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Traffic accidents are the leading cause of death for mi... Traffic accidents are the leading cause of death for military personnel in their first year home from war (triplezero, Flickr).
Updated on 10/13/2011 to include comments from Stanton's mother, Mary Larkin:

Timothy Stanton was 12 years old when the Sept. 11 terrorist attacks happened. It was then he decided he would join the armed forces as soon as he was of age.

After serving with the Army Reserve in Iraq as a military policeman, specialist first class, he was rotated home. He was itching to get back almost from the start of his leave, hoping this time to go to Afghanistan, according to the York Dispatch, a newspaper near his home.

And although his parents may have feared he'd die in battle, his life instead ended last week while driving down a farm-lined road in rural Maryland. According to police, he was speeding and crossed the center line, striking the driver's side of a Chevrolet Silverado pickup truck.

He died later at a local hospital from the injuries sustained in the crash. He was an organ donor, and his organs went to save nine different people that day, his family says.

Traffic accidents are the leading cause of death for military personnel in their first year home from the war, according to Karen Cutright, a program manager for the Veterans Administration who runs clinics for Iraq and Afghanistan veterans. More veterans die from car accidents than from suicide, a different kind of tragedy that has gotten more headlines.

Government officials are worried about the number of young veterans getting into fatal car accidents after they return home from the battlefield. The ones dying most often tend to be young, unmarried males. They tend to come from the infantry ranks, or on gun crews or in seamanship roles.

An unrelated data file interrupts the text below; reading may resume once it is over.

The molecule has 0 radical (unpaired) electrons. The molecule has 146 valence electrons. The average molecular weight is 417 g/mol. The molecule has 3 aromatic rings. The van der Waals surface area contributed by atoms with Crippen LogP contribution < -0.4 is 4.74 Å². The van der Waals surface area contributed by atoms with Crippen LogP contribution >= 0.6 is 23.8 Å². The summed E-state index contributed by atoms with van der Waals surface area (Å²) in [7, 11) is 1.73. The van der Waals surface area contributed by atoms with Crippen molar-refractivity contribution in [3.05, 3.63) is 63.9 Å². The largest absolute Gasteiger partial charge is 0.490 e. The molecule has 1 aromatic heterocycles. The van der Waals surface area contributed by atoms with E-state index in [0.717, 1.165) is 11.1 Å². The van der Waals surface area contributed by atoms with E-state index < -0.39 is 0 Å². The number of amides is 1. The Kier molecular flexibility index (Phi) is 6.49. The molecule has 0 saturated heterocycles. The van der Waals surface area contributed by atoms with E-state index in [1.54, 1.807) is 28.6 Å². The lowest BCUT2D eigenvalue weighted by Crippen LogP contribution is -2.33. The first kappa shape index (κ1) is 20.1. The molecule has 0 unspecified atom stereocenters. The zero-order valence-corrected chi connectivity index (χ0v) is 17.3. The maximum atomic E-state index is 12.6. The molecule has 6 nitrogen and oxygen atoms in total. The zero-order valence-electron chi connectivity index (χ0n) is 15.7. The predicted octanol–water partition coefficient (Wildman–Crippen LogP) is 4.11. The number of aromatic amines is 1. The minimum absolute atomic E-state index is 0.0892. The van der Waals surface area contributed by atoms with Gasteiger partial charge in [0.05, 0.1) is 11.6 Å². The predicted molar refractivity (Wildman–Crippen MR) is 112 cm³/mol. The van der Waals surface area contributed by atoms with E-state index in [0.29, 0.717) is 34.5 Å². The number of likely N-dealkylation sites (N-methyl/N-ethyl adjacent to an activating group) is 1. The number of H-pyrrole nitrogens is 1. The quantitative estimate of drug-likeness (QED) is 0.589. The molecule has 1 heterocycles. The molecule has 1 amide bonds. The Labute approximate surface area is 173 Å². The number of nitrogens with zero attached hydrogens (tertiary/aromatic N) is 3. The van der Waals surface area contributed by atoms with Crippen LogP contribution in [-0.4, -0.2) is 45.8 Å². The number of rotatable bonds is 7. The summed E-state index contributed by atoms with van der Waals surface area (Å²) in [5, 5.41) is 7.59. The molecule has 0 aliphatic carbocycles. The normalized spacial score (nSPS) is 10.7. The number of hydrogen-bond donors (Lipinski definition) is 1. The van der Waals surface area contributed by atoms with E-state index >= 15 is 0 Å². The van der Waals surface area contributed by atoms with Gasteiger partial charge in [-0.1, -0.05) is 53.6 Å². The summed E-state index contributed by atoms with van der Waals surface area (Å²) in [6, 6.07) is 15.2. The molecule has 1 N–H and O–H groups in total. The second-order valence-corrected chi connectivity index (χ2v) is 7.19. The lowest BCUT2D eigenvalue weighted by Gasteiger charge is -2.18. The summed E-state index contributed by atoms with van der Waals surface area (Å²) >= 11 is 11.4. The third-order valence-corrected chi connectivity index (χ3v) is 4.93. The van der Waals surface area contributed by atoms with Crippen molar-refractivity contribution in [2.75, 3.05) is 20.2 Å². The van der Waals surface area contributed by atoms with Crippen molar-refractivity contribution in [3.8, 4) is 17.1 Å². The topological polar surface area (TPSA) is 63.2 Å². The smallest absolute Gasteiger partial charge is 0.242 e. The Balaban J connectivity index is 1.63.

Stanton's mother, Mary Larkin, told AOL Autos she had no idea her son was at a higher risk for fatal car accidents. Stanton's platoon had been the first responders at the bombing of a children's soccer game in Iraq, and he carried the images of that with him when he got home.

"There should be intensive therapy for our boys when they come home, after living and seeing the horrors that they have," Larkin said.

Iraq and Afghanistan veterans are 75% more likely to die in car accidents than the general population. Historically, veterans have had increased fatalities following their service. Vietnam vets were twice as likely to die in crashes than non-veterans, and Gulf War veterans had a 30% to 50% greater risk of dying in crashes.

"It troubles me to tell you that once you get them home safely, they are coming home to risk of death and injury on our roadways," said Ronald Medford, deputy administration for the National Highway Traffic Safety Administration, in a speech last summer.

Why they are risky drivers

Medford said NHTSA and the Department of Veterans Affairs were disturbed to discover that a lot of the deaths were due to some risky behavior by the driver – speeding, alcohol, not wearing seat belts, or not wearing motorcycle helmets.

"The bottom line is, these men and women are taught to drive in Iraq and Afghanistan like madmen," said Chuck DeWeese, assistant commissioner of the New York State Governor's Traffic Safety Committee in Albany, N.Y.

While at war, soldiers are trained to look for anything that could be a bomb laying at the side of the road. They could be hidden in animal carcasses or garbage bags. Merging cars could be filled with bombs ready to blow up a tank.